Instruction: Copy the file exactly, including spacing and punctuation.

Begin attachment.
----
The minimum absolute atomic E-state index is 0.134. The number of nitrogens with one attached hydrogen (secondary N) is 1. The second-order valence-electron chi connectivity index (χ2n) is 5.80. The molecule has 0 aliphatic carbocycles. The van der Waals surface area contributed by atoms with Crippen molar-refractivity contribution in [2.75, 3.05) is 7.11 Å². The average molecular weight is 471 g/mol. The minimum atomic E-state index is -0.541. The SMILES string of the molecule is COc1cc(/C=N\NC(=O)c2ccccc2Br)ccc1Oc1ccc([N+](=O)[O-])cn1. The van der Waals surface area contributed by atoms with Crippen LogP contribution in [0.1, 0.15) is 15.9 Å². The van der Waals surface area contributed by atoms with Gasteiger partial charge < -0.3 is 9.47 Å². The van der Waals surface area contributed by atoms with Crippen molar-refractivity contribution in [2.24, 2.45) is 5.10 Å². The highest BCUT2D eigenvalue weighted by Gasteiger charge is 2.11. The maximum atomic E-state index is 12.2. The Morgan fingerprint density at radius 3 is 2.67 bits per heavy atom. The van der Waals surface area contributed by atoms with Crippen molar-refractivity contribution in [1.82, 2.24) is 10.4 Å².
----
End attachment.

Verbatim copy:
The minimum absolute atomic E-state index is 0.134. The number of nitrogens with one attached hydrogen (secondary N) is 1. The second-order valence-electron chi connectivity index (χ2n) is 5.80. The molecule has 0 aliphatic carbocycles. The van der Waals surface area contributed by atoms with Crippen molar-refractivity contribution in [2.75, 3.05) is 7.11 Å². The average molecular weight is 471 g/mol. The minimum atomic E-state index is -0.541. The SMILES string of the molecule is COc1cc(/C=N\NC(=O)c2ccccc2Br)ccc1Oc1ccc([N+](=O)[O-])cn1. The van der Waals surface area contributed by atoms with Crippen LogP contribution in [0.1, 0.15) is 15.9 Å². The van der Waals surface area contributed by atoms with Gasteiger partial charge < -0.3 is 9.47 Å². The van der Waals surface area contributed by atoms with Crippen molar-refractivity contribution in [2.24, 2.45) is 5.10 Å². The highest BCUT2D eigenvalue weighted by Gasteiger charge is 2.11. The maximum atomic E-state index is 12.2. The Morgan fingerprint density at radius 3 is 2.67 bits per heavy atom. The van der Waals surface area contributed by atoms with Crippen molar-refractivity contribution in [1.82, 2.24) is 10.4 Å².